3. Web Development
Similar to the idea of software development, web development is specific to the production of websites. This may include jobs such as database management, web programming, and web design. Just as you are reading this article on a website, one of the greatest feats done by web designers is making websites easy to explore and informative. Additionally, your ability as a writer to keep information easy to read and flowing is imperative to any good website.
4. Networks and Systems
Networks and systems are all about communication, literally. Not only do professionals need to communicate between different divisions within the same company to make sure the system and network are online, but networks and systems are made in order for worker communication. Although you will not be in charge of these systems, technical writers deal with the documents relating to construction network hardware and troubleshooting.
Though given bad press in the last decade thanks to companies such as Facebook and Cambridge Analytica, the data sector has become a burgeoning business. Businesses with an online presence have so much user data that it can be hard to figure out what to do with all of it. Particularly, writers might write documents based on sorting through all of that data and how to properly implement it.
6. Cloud Computing
Unlike the latter entry, the cloud more deals with data storage rather than data sifting. Cloud computing not only entails how to create clouds but how to implement them within a company’s network. Writers will need to get familiar with servers and the storage factor of cloud computing.
7. AI Development
Although a fairly new development within IT, AI development is a rapidly growing industry. Machine learning is used for many tools we use daily like auto-correct, auto-fill entries, and now even the creation of art! IT technical writers are not responsible for feeding AI data, but they are responsible for documentation on how to implement machine learning and the maintenance of AI.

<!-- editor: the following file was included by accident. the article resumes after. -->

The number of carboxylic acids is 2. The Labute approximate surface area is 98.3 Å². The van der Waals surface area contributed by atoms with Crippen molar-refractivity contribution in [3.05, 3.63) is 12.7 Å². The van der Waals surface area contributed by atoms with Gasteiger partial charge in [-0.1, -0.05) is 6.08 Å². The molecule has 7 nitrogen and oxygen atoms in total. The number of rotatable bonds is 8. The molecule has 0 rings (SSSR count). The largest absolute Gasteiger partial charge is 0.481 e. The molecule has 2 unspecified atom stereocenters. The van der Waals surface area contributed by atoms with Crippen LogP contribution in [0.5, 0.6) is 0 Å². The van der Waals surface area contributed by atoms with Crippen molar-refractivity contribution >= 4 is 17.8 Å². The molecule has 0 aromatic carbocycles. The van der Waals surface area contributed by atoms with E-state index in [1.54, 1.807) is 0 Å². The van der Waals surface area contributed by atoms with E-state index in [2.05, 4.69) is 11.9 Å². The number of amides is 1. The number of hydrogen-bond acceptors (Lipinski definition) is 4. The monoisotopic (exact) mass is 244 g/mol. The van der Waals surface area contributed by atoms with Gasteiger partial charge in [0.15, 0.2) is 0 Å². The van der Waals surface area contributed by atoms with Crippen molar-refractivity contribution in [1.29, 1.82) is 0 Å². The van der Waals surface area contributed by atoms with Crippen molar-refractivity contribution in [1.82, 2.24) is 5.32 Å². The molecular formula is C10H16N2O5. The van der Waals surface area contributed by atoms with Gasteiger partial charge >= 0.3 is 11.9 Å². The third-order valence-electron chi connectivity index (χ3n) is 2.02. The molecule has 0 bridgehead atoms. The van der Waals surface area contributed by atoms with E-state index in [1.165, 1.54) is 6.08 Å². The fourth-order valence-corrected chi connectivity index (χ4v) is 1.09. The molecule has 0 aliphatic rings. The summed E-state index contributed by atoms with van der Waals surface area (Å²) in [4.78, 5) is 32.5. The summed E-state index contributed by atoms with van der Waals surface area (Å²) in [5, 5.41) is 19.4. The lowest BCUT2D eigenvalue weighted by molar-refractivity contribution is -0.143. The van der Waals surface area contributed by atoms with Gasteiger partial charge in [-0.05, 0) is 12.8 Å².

8. Computer Support
It’s a bit broad, but it’s still important. Computer support is a more generalized field that deals with any manner of the above-listed fields. Because of the lack of specialization, it is important for a technical writer to create manuals and documents that are easy to understand by both experts and laymen.
It is also possible that during your career you might work and become proficient in many of these specific fields. These companies range from public to private, and some might be contracted out to various government agencies!
What Would You be Writing About as an IT Technical Writer?
Since there are many different markets within the tech industry, there is a good chance that you will not be writing the same documents that other IT technical writers will. There are some similarities, but because of the nature of the sector in question, there is a certain amount of specialization required.
Here are some common documents that you will have to deal with:
1. Release Notes
Generally written during research and development or after the product has been launched, release notes detail certain additions to released software. This could cover anywhere from bug fixes to general added features or even just a description of what the software does. This is more client-side, so remember that you are writing these for the customer’s sake!